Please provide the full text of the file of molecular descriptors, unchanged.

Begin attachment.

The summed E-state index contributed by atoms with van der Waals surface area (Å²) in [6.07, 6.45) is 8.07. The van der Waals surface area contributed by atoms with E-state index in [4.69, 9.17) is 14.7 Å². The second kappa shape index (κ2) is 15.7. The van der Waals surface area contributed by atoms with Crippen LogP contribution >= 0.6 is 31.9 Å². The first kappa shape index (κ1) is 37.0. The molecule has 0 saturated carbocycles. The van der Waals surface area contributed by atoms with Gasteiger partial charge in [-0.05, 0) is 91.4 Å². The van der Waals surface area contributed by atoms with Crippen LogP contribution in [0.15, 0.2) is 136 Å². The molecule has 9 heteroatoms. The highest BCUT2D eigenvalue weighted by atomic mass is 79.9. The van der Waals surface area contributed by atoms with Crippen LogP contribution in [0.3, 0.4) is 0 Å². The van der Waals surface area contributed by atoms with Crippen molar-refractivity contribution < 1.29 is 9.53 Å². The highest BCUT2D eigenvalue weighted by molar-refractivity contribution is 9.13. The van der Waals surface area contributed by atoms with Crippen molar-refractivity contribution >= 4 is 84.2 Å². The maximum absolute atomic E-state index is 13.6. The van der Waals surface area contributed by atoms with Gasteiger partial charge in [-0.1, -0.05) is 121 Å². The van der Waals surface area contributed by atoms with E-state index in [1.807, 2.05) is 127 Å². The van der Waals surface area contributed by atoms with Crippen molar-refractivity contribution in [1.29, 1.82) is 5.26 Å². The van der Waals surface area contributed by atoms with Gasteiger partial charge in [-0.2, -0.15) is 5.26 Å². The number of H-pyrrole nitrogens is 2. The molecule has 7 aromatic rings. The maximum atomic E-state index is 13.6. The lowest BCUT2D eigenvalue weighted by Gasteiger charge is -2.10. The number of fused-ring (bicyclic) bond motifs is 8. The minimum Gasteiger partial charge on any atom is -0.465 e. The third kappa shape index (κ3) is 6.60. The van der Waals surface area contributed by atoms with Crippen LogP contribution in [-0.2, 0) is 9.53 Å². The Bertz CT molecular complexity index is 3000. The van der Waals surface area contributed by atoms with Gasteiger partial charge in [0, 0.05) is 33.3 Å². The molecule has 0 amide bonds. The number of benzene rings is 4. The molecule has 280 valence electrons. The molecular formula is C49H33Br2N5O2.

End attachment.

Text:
The summed E-state index contributed by atoms with van der Waals surface area (Å²) in [6.07, 6.45) is 8.07. The van der Waals surface area contributed by atoms with E-state index in [4.69, 9.17) is 14.7 Å². The second kappa shape index (κ2) is 15.7. The van der Waals surface area contributed by atoms with Crippen LogP contribution >= 0.6 is 31.9 Å². The first kappa shape index (κ1) is 37.0. The molecule has 0 saturated carbocycles. The van der Waals surface area contributed by atoms with Gasteiger partial charge in [-0.05, 0) is 91.4 Å². The van der Waals surface area contributed by atoms with Crippen LogP contribution in [0.15, 0.2) is 136 Å². The molecule has 9 heteroatoms. The highest BCUT2D eigenvalue weighted by atomic mass is 79.9. The van der Waals surface area contributed by atoms with Crippen LogP contribution in [0.3, 0.4) is 0 Å². The van der Waals surface area contributed by atoms with Crippen molar-refractivity contribution < 1.29 is 9.53 Å². The highest BCUT2D eigenvalue weighted by molar-refractivity contribution is 9.13. The van der Waals surface area contributed by atoms with Crippen molar-refractivity contribution >= 4 is 84.2 Å². The maximum absolute atomic E-state index is 13.6. The van der Waals surface area contributed by atoms with Gasteiger partial charge in [-0.1, -0.05) is 121 Å². The van der Waals surface area contributed by atoms with E-state index in [1.807, 2.05) is 127 Å². The van der Waals surface area contributed by atoms with Crippen molar-refractivity contribution in [1.29, 1.82) is 5.26 Å². The van der Waals surface area contributed by atoms with Gasteiger partial charge in [-0.2, -0.15) is 5.26 Å². The number of H-pyrrole nitrogens is 2. The molecule has 7 aromatic rings. The maximum atomic E-state index is 13.6. The lowest BCUT2D eigenvalue weighted by Gasteiger charge is -2.10. The number of fused-ring (bicyclic) bond motifs is 8. The minimum Gasteiger partial charge on any atom is -0.465 e. The third kappa shape index (κ3) is 6.60. The van der Waals surface area contributed by atoms with Crippen LogP contribution in [-0.2, 0) is 9.53 Å². The Bertz CT molecular complexity index is 3000. The van der Waals surface area contributed by atoms with Gasteiger partial charge in [0, 0.05) is 33.3 Å². The molecule has 0 amide bonds. The number of benzene rings is 4. The molecule has 280 valence electrons. The molecular formula is C49H33Br2N5O2.